Aston Martin has deemed this to be the opportune moment to shed more light on their upcoming Valhalla hybrid supercar, choosing to debut it on track with its more exclusive and larger-displacement (but equally hybrid-assisted) stablemate, the Valkyrie.
The British marque first unveiled the car at the Geneva Motor Show earlier this year, though at that point its was still known only by its codename, AM-RB 003, denoting it as the third joint development between Aston Martin and Red Bull Racing after the aforementioned Valkyrie and the Valkyrie AMR Pro.
Sans the semi-distracting livery, we pretty much already know all that is worth knowing on paper about the Valkyrie. However, apart from its rather fetching looks and mid-engine layout, there is still plenty of unanswered questions surrounding the Valhalla.
Unlike its bigger brother, which uses an exquisite Cosworth-built naturally aspirated 6.5-litre V12, the Valhalla takes a very different approach to the internal combustion part of its powertrain equation. In fact, it’s almost antithetical.
Instead of remaining atmospheric, the engine will be a turbocharged V6 believed to be based on a Formula 1 unit designed by Honda, similar to the ones used in today’s racing cars, and probably displacing a mere 1.6-litres.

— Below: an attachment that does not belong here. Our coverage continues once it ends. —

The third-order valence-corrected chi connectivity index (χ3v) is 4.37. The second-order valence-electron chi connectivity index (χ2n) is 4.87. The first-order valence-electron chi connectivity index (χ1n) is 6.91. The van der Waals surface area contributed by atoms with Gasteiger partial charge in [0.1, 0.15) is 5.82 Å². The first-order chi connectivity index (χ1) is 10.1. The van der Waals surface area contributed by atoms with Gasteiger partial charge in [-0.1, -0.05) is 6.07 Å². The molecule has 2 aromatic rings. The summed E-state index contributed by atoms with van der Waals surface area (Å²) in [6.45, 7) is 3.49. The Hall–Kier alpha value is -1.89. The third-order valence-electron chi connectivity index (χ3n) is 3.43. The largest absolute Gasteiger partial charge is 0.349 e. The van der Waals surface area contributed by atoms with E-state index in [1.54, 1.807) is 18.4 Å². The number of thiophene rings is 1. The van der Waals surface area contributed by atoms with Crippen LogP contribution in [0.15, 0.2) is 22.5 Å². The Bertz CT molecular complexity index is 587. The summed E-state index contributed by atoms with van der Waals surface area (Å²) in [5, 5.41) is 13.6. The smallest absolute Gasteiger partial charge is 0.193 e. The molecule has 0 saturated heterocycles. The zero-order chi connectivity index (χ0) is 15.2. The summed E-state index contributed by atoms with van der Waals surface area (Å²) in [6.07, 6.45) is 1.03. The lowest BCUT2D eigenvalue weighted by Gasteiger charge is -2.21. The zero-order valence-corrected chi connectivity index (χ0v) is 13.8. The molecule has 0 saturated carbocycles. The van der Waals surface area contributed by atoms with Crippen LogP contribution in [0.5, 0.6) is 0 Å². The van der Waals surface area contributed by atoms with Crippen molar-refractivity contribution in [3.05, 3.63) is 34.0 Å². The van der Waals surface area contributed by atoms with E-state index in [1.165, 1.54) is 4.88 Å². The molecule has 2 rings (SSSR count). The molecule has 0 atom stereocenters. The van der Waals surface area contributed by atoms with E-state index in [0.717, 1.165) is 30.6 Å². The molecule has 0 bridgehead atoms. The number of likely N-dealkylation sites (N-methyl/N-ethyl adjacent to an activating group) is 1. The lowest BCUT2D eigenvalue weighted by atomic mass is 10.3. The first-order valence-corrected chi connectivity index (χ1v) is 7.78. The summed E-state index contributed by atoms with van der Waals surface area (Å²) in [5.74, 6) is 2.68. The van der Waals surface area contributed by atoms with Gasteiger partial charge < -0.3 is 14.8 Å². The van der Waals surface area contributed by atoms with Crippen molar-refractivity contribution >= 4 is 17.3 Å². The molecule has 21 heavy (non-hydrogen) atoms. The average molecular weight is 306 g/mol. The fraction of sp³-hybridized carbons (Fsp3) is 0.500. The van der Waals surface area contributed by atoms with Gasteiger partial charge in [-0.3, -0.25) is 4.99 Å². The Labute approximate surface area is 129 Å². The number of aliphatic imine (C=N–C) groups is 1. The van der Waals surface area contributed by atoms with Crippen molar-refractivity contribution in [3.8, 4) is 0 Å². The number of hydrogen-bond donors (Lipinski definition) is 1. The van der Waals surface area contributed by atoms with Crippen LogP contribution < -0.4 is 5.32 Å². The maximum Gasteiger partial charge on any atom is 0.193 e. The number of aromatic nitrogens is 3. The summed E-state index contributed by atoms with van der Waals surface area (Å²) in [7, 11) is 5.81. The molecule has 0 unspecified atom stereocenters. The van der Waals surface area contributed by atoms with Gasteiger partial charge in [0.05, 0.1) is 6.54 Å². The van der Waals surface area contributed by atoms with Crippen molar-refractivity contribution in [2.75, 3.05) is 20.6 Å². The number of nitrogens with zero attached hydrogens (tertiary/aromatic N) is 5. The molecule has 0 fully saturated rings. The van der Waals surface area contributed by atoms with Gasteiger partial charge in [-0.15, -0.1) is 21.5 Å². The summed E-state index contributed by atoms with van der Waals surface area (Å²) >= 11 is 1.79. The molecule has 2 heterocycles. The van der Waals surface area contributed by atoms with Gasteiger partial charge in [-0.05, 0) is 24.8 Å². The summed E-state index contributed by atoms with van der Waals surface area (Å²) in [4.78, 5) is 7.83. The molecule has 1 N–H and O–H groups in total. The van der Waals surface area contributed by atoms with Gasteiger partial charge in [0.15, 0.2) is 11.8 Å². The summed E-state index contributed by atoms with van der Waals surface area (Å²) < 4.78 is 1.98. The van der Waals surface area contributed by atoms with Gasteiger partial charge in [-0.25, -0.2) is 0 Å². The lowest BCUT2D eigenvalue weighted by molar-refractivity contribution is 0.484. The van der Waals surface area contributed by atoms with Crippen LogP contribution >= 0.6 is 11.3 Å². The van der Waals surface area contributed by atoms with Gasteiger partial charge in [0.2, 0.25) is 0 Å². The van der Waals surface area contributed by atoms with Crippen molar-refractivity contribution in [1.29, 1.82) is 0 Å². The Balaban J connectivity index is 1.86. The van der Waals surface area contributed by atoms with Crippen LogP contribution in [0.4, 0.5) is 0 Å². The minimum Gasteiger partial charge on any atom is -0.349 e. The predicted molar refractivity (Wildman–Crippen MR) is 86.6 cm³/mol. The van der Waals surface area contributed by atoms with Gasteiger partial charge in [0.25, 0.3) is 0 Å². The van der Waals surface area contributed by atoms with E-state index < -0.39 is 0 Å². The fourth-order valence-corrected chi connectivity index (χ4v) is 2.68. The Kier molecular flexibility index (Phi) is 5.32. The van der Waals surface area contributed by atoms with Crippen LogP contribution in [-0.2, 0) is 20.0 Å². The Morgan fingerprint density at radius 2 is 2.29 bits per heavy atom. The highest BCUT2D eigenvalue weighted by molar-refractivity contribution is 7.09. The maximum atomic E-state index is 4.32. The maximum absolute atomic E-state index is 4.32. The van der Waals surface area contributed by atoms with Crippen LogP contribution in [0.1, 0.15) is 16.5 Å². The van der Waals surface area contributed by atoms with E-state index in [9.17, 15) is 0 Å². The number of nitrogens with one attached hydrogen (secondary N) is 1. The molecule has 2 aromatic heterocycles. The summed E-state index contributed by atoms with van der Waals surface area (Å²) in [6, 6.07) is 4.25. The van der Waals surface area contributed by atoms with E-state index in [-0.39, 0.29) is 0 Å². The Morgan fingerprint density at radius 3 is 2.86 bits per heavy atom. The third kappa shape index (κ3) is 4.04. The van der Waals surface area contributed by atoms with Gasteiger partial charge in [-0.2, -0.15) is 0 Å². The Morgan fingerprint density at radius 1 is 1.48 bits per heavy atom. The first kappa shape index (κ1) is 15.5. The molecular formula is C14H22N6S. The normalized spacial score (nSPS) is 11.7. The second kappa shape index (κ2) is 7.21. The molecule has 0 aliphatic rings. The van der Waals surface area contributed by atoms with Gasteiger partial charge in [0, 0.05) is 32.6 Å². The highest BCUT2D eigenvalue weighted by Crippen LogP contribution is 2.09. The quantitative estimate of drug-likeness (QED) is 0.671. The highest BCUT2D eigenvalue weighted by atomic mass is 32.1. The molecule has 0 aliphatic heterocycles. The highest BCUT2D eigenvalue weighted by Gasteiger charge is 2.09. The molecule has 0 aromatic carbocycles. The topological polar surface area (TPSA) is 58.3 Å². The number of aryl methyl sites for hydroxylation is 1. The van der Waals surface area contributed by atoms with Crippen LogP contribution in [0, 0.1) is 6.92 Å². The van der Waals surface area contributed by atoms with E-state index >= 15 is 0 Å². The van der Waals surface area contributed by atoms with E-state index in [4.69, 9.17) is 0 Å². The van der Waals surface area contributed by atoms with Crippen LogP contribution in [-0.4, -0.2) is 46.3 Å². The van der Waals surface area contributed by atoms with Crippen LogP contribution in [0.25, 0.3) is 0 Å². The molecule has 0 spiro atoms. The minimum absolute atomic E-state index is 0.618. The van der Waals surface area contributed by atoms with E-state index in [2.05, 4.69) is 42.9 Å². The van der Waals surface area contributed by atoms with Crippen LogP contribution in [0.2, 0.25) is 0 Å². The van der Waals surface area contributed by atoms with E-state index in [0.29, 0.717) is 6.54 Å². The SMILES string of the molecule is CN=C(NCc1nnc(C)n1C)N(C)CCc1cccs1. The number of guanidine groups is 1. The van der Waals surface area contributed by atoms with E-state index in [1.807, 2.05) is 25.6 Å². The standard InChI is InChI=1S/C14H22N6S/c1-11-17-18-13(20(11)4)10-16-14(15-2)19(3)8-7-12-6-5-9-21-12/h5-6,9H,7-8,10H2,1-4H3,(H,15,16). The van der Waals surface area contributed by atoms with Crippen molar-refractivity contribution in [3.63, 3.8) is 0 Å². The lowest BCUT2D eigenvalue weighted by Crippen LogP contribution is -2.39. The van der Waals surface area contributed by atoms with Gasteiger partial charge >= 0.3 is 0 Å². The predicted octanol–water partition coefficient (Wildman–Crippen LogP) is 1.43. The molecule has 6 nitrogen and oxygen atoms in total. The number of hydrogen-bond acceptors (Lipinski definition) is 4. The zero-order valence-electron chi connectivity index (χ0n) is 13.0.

Thanks to heavy use of forced induction, though, its power figure will push it well past its perceived size disadvantage. Moreover, aiding it will be a kinetic energy recovery and hybrid power system supplied by Rimac for a system output to rival hypercars.
Seeing the pair on track and in action at the hands of famed development driver Chris Goodwin is a treat, giving us a little more hope that the Valhalla won’t be plagued by power unit-related issues similar to those that are impacting the gestation of the AMG One hypercar.
There’s still some ways to go for Project 003 until its projected launch in late 2021, and Aston Martin certainly has the technical backing - by way of Red Bull and Honda - to overcome all or most hurdles and pitfalls of integrating an F1-like drivetrain for use in a road car.